Treks & Walking Tours:

This is a good year for trekking in Nepal – there will be fewer tourists and better services. Popular trekking routes are safer because of increased security and tourists will feel welcomed as never before following several years of depressed business.

Our custom treks are definitely unique and organized around festivals or special seasons, offering you more opportunity to observe life in rural villages and cross-cultural contact with people, and plenty of time for  meditation on an isolated ridge with the Himalaya spread out before you.

Trekking is suitable for people with good health and basic walking skills. Unless noted in the itinerary our treks avoid dangerous trials and climbs. If you love to walk but feel reluctant to consider Himalayan treks just because of age or TV adventure programs showing harrowing mountain climbs, keep in mind our focus on independent travelers who want to set their own walking pace with personal guides. Special arrangements for families with small children can be made with porters to carry the children as necessary.

As compared to other trekking routes in Nepal, the Annapurna and Everest areas are well served by private lodges and most individual trekkers stay and eat in lodges as they trek from village to village. The variety of food is good and safe (including rice and lentils/vegetables, and some western preparations), but lodge rooms can be  noisy because of thin walls and early morning risers. We can make arrangements for full service camping and avoid the lodges altogether, or with our own tents select a camping site outside the village using nearby lodges for food and other services but retain the privacy of camping, or use the lodges completely. As compared to full service trekking, lodge trekking is less costly because cooking staff and porters are reduced.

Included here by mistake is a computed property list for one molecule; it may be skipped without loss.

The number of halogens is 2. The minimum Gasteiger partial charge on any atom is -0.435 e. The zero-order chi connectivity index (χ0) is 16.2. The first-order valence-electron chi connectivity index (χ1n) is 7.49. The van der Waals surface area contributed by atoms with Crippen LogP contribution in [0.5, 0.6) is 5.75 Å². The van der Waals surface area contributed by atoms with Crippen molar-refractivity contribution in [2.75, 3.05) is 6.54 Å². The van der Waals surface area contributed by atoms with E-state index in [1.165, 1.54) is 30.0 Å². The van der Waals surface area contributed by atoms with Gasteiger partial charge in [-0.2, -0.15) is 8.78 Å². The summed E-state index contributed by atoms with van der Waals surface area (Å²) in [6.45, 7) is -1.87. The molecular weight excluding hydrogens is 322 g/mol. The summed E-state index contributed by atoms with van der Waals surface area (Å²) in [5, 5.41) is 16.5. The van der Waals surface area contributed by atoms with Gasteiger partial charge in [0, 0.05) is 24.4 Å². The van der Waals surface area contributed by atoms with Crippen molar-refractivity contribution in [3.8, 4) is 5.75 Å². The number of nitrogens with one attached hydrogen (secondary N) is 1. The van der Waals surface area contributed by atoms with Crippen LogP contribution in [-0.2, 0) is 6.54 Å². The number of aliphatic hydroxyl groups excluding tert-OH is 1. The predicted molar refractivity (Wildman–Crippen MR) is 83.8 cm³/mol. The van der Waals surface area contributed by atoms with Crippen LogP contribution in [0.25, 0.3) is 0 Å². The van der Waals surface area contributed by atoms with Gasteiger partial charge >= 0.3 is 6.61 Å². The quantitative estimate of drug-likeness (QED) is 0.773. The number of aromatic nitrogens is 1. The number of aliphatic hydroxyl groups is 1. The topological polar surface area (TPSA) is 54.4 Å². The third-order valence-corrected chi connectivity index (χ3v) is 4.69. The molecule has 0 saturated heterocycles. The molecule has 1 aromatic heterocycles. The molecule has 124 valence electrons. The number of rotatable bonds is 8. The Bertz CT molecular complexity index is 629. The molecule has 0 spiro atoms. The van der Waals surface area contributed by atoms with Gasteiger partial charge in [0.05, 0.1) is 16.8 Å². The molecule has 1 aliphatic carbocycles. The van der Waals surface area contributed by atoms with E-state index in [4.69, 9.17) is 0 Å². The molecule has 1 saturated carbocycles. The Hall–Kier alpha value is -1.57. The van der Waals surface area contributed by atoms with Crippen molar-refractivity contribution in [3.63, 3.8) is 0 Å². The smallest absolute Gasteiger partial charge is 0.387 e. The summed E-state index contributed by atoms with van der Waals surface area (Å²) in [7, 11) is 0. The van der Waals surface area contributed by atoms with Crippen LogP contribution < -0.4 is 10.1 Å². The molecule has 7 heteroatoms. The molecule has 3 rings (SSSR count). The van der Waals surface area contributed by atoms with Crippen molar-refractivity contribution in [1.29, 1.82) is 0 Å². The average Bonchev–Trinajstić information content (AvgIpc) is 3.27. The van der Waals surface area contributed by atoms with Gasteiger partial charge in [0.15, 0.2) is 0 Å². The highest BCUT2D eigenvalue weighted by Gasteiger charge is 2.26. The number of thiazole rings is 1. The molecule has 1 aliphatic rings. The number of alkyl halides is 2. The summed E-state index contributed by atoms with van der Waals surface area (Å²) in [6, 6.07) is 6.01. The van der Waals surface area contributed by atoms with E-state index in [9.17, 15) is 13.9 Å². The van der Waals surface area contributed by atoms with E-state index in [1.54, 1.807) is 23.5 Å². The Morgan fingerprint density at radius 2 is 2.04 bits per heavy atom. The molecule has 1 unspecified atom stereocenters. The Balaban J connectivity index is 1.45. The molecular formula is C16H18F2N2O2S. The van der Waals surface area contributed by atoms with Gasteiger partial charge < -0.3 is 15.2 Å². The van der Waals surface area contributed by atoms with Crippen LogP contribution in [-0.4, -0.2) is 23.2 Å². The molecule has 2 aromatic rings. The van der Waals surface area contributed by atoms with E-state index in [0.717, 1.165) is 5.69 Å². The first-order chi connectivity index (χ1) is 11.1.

Camping in Nepal is a wonderful experience. The day begins with an early morning cup of tea or coffee served in your tent, followed by hot steamed towels followed by breakfast with good views. Lunch usually separates the morning and afternoon portions of the day's trek. You'll arrive at the evening campsite with hot tea waiting. As you relax, the tents will be set up, steamed towels distributed (or hot water for bathing) and the evening meal cooked and served. A combination of Nepali and Western foods are served, but excellent lentil soup, rice and vegetables are served daily. After dinner, you can sit around the table and discuss the day's events or return to the privacy of your tent to relax. Throughout the night, a trek staff member is on duty as a security guard to ensure privacy and safety.

Ecological standards are followed including the use of a latrine tent, burying of all organic waste, transport of plastics back to an urban recycle facility, and no use of firewood when possible for cooking.